Why don’t construction companies use security as a matter of policy?
Wednesday, July 23, 2014
Companies in the construction industry are lucky. They have the ability to secure extensions of labor and/or material on credit built directly into the law and without the need to get approval from any other party. If a party to a construction project wants to be completely secured on all extensions of credit, they must simply heed the rules set out by the laws of the project state.
Companies in other industries would love this type of protection. Generally, security must be granted through some type of voluntary agreement, like a UCC financing statement or a personal guarantee. Even so, most industries in which security is available use it as a matter of course, even if the security must be granted voluntarily.
So, why doesn't the construction industry always use the security available to it?
Security: The tool that gets you paid
When a company is able to secure an extension of credit, the likelihood of payment skyrockets. It's no secret that a secured creditor is in a much better position to be paid than a general unsecured creditor, and therefore the extension of credit can be approached with a slightly more lenient credit decision.
So, what is secured debt, and how should your company's credit policy deal with it?
This is where a construction credit manager can take some hints from industries like banking, where security is used as a matter of course. Banks secure every extension of credit they make — if they didn't, there would be a lot of bankers looking for new jobs.
A tool that exists solely for the purpose of guaranteeing payment should be used by construction companies. Just like a bank wouldn't give a loan for a house or car without gaining collateral to guarantee repayment, construction credit professionals shouldn't extend credit without taking the steps necessary to secure it via mechanics lien or bond claim rights (or UCC liens, or personal guarantees, etc.).
Secured debt is a debt backed by a security interest in collateral. Securing the extension of credit with collateral reduces the risk associated with lending or extensions of material on credit. If a debt is "secured," it is backed by a right in an asset that may be claimed by the lender in the event of a default by an indebted party.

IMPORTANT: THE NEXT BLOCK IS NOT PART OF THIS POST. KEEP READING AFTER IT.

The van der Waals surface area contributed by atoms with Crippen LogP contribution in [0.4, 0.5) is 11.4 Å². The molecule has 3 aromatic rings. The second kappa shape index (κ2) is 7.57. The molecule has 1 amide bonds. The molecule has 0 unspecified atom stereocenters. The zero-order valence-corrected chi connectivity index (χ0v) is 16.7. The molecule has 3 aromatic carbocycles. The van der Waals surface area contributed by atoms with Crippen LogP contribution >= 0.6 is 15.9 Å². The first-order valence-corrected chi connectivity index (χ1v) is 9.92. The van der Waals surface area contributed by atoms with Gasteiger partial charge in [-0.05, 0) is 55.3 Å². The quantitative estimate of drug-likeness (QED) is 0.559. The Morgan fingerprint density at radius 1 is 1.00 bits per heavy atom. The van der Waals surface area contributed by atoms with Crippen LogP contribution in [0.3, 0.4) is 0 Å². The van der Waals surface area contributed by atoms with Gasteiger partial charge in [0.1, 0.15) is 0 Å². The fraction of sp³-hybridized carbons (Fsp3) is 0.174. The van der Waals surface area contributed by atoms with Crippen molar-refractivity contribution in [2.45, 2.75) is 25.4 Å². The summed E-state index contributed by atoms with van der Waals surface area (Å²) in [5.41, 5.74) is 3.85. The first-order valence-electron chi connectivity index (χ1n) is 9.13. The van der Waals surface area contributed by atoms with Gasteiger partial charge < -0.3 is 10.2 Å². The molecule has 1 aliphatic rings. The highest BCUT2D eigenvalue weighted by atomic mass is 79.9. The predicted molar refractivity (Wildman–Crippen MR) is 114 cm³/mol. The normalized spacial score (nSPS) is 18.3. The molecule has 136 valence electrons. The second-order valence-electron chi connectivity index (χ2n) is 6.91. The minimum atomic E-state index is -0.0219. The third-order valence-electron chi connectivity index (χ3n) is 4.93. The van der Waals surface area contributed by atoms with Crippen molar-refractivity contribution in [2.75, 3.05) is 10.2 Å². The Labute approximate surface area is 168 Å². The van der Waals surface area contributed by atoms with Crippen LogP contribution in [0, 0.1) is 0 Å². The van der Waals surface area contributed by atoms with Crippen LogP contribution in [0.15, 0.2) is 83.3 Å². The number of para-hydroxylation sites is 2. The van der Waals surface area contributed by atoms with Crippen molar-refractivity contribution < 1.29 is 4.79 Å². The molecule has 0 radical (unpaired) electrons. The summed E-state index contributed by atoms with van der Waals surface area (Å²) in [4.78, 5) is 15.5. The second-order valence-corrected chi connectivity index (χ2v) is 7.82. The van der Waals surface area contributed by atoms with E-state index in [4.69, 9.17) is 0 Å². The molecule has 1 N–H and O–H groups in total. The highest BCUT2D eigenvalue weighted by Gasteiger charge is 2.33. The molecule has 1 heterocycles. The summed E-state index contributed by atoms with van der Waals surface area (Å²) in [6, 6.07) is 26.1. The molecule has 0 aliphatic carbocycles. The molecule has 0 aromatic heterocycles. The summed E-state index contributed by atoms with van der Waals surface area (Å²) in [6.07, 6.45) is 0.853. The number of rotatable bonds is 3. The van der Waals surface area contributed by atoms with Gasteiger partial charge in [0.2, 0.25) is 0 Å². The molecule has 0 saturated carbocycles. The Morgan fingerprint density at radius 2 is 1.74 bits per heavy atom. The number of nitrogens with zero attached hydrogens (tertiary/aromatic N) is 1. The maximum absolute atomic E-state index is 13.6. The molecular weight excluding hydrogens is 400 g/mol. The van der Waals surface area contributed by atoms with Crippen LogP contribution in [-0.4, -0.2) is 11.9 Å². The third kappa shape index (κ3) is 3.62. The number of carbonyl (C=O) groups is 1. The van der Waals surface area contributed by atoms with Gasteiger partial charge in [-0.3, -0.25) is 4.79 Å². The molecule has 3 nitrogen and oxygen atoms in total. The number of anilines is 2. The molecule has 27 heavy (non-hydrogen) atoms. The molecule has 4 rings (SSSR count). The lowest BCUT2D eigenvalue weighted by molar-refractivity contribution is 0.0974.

Long story short, security is a tool that gets companies paid. It protects against debtor default and provides leverage to prompt payment with the "stick" of foreclosure looming in the background. Professionals in the construction credit space can learn this lesson from professionals in the banking sector — being secured won't hurt you, but being unsecured may.
Why isn't it used more often?
Given the above, why isn't perfecting security rights an essential part of every construction company's credit policy?
Many businesses are reluctant to send preliminary notices because they worry about alienating customers by impugning the client's integrity, appearing that the company doesn't expect payment, or being combative or confrontational.
It's easy to see where this viewpoint comes from. Many successful businesses have been built on trust, mutual respect and the power of looking somebody in the eye, a handshake, or assurance that it's the "right" decision.
These fears — while real, and presumably based on some experiences — are not the prevailing view of the marketplace, however. The fact of the matter is that businesses have been securing the debts owed to them for a long time. This argument is generally raised by businesses that 1) are small- to medium-sized and/or 2) have much of their business conducted face-to-face, not through paper or electronic communication.
These businesses may not secure their extensions of credit because they are unfamiliar with the process. They don't understand how security works or why it would benefit them, and they can't spare the manpower and/or hours to properly secure their credit extensions or learn how to comply with the legal complexities.
Some view securing amounts due as something for a bigger business. And, if much of a company's business is conducted face-to-face, it may be uncomfortable to bring up security interests (at least at first).
The reality of the marketplace is that businesses either expect security to be used, or do not mind it.
Is it too costly?
Pretty much everything in business eventually comes down to a cost-benefit analysis. With advances in technology, gaining the benefit of security is easier and faster than ever. It is a fact that the laws can be convoluted, and that deciphering them can be difficult.
However, this argument is (generally) doomed to fail just like the argument above. Not only does new technology decrease the expenditures required, but the cost of not securing extensions of credit can be too high.
Given the above, the construction industry should emulate other industries, and use the security available whenever possible.
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